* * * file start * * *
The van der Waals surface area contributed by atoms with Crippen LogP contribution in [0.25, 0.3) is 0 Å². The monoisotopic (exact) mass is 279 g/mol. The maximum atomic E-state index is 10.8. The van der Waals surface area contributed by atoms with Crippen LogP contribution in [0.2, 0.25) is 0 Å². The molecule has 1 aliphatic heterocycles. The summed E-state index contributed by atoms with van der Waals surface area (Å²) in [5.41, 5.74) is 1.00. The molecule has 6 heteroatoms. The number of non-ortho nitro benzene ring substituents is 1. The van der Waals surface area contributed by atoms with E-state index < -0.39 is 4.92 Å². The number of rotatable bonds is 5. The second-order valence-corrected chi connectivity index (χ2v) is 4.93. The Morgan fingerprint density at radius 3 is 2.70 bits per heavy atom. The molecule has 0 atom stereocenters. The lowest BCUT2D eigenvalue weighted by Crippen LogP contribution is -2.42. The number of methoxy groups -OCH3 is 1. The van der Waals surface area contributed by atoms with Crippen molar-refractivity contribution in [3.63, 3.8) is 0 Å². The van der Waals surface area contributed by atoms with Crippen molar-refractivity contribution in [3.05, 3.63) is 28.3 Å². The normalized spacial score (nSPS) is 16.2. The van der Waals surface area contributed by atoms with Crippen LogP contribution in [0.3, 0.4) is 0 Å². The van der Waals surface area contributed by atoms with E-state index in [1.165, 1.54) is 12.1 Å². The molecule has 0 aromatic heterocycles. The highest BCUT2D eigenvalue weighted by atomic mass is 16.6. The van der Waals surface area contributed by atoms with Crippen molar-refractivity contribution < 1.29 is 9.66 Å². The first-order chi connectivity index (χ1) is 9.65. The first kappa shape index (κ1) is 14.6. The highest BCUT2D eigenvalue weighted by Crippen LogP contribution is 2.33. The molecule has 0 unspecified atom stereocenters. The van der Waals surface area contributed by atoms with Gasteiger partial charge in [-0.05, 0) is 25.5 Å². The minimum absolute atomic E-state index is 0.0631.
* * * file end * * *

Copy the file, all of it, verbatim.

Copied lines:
The van der Waals surface area contributed by atoms with Crippen LogP contribution in [0.25, 0.3) is 0 Å². The monoisotopic (exact) mass is 279 g/mol. The maximum atomic E-state index is 10.8. The van der Waals surface area contributed by atoms with Crippen LogP contribution in [0.2, 0.25) is 0 Å². The molecule has 1 aliphatic heterocycles. The summed E-state index contributed by atoms with van der Waals surface area (Å²) in [5.41, 5.74) is 1.00. The molecule has 6 heteroatoms. The number of non-ortho nitro benzene ring substituents is 1. The van der Waals surface area contributed by atoms with E-state index < -0.39 is 4.92 Å². The number of rotatable bonds is 5. The second-order valence-corrected chi connectivity index (χ2v) is 4.93. The Morgan fingerprint density at radius 3 is 2.70 bits per heavy atom. The molecule has 0 atom stereocenters. The lowest BCUT2D eigenvalue weighted by Crippen LogP contribution is -2.42. The number of methoxy groups -OCH3 is 1. The van der Waals surface area contributed by atoms with Crippen molar-refractivity contribution in [3.63, 3.8) is 0 Å². The van der Waals surface area contributed by atoms with Crippen molar-refractivity contribution in [3.05, 3.63) is 28.3 Å². The normalized spacial score (nSPS) is 16.2. The van der Waals surface area contributed by atoms with Crippen LogP contribution in [0.3, 0.4) is 0 Å². The van der Waals surface area contributed by atoms with E-state index in [1.165, 1.54) is 12.1 Å². The molecule has 0 aromatic heterocycles. The highest BCUT2D eigenvalue weighted by atomic mass is 16.6. The van der Waals surface area contributed by atoms with Crippen molar-refractivity contribution < 1.29 is 9.66 Å². The first-order chi connectivity index (χ1) is 9.65. The first kappa shape index (κ1) is 14.6. The highest BCUT2D eigenvalue weighted by Crippen LogP contribution is 2.33. The molecule has 0 unspecified atom stereocenters. The van der Waals surface area contributed by atoms with Gasteiger partial charge in [-0.05, 0) is 25.5 Å². The minimum absolute atomic E-state index is 0.0631.